Cannabis has an extraordinarily high estimated lethal dose, equivalent to smoking approximately 1,500 pounds in 15 minutes, a physical impossibility. Scientists have had to estimate the LD50, or Lethal Dose for 50% of the human population, because it has never been demonstrated. This puts cannabis in a class of its own, since even relatively safe medications such as aspirin have a lethal dose. Dr. Grinspoon had this to say in a 1995 article in the Journal of the American Medical Association:
One of marihuana's greatest advantages as a medicine is its remarkable safety. It has little effect on major physiological functions. There is no known case of a lethal overdose; on the basis of animal models, the ratio of lethal to effective dose is estimated as 40,000 to 1. By comparison, the ratio is between 3 and 50 to 1 for secobarbital and between 4 and 10 to 1 for ethanol. Marihuana is also far less addictive and far less subject to abuse than many drugs now used as muscle relaxants, hypnotics, and analgesics. The chief legitimate concern is the effect of smoking on the lungs. Cannabis smoke carries even more tars and other particulate matter than tobacco smoke. But the amount smoked is much less, especially in medical use, and once marihuana is an openly recognized medicine, solutions may be found; ultimately a technology for the inhalation of cannabinoid vapors could be developed.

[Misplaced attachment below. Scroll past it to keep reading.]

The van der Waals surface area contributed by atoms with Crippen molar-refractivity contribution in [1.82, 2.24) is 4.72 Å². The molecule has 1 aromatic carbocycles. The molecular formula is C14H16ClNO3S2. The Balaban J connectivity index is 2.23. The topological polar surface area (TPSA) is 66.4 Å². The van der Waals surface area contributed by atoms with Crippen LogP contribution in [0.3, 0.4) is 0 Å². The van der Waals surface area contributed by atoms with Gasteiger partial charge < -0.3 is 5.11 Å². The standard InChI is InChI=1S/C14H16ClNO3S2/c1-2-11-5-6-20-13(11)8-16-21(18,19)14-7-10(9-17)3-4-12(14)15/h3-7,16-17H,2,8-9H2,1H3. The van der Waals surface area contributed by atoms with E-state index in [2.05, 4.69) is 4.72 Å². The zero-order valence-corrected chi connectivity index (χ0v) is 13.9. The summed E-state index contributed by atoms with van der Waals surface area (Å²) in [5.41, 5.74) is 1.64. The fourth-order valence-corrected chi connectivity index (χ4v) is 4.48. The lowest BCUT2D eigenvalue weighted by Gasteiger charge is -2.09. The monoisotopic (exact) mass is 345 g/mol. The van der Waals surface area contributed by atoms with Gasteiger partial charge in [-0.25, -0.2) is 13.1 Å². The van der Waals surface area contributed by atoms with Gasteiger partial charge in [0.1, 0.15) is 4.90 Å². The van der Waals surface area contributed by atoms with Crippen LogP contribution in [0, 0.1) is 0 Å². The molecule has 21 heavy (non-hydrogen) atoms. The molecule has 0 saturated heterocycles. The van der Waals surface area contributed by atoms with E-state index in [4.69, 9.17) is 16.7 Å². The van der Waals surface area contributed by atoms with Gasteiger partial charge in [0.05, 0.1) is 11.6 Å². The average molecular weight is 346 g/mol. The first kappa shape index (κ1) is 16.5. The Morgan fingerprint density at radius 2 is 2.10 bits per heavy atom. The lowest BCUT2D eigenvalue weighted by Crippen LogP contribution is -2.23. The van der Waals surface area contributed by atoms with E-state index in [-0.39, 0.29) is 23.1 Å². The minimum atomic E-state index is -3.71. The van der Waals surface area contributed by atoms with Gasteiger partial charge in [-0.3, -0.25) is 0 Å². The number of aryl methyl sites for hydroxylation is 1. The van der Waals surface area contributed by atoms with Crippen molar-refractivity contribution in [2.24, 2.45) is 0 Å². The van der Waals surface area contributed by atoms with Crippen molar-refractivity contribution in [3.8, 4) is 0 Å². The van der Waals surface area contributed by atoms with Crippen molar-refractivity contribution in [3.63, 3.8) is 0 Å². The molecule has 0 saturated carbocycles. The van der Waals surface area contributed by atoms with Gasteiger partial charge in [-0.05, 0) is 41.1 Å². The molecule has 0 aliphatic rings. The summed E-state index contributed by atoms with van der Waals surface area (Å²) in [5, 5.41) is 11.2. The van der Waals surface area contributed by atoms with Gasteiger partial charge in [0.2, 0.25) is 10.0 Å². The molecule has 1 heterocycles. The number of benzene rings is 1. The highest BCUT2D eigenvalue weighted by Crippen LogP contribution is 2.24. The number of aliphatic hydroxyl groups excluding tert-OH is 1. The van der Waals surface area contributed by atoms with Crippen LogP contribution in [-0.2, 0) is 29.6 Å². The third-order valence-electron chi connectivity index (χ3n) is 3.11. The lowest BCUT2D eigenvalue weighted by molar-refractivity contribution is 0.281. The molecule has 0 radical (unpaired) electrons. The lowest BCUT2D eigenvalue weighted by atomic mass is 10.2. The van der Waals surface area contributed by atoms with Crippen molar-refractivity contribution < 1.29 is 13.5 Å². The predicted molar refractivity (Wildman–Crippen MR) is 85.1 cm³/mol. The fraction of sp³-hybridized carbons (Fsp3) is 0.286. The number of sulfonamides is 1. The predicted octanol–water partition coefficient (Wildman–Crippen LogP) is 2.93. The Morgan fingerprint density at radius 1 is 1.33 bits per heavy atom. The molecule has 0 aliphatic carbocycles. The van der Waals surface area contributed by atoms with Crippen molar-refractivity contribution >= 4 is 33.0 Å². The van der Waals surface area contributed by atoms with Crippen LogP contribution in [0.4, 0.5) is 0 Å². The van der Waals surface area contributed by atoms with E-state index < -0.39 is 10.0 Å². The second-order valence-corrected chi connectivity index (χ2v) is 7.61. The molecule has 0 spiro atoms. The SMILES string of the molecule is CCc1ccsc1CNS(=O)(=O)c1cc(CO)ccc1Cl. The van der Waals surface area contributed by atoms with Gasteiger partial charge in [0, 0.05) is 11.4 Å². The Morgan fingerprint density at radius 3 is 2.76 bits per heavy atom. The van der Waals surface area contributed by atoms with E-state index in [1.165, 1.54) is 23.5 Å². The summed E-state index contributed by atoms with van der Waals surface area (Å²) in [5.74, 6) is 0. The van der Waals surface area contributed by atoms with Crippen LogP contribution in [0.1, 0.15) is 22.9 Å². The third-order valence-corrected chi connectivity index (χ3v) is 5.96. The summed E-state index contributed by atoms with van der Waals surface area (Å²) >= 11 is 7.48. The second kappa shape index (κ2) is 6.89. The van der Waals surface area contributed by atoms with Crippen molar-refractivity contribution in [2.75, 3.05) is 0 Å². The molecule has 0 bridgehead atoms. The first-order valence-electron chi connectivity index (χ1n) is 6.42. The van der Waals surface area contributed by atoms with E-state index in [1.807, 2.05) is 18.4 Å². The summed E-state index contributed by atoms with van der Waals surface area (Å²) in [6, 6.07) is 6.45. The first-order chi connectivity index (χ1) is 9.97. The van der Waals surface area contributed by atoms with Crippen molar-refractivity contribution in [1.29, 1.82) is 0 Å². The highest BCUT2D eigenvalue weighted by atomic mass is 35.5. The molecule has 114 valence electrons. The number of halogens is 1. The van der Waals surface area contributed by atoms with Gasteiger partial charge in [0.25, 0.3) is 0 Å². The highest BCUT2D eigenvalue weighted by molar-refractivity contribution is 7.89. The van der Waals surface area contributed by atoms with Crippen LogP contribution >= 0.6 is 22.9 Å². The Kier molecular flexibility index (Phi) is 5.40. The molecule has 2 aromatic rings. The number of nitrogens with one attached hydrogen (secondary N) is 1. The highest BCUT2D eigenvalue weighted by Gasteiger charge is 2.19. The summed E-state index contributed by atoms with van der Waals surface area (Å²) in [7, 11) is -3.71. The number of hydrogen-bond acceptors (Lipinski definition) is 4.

That technology Dr. Grinspoon envisioned is now readily available in the form of vaporizing devices, manufactured by many companies. And, as mentioned previously, recent research on the rate of lung cancer and pulmonary diseases among even heavy cannabis smokers has revealed that they have no greater risk of lung cancer, obstructive pulmonary disease, or other adverse effects on pulmonary function than those who smoke nothing at all.
However, cannabis should not be considered a harmless substance. Cannabis has a number of physiological effects, such as rapid heart rate and dilation of the blood vessels, that in limited cases could be hazardous, particularly for those with pre-existing cardiac conditions. These adverse effects are within the range tolerated for most FDA-approved medications, and tend to dissipate with continued use.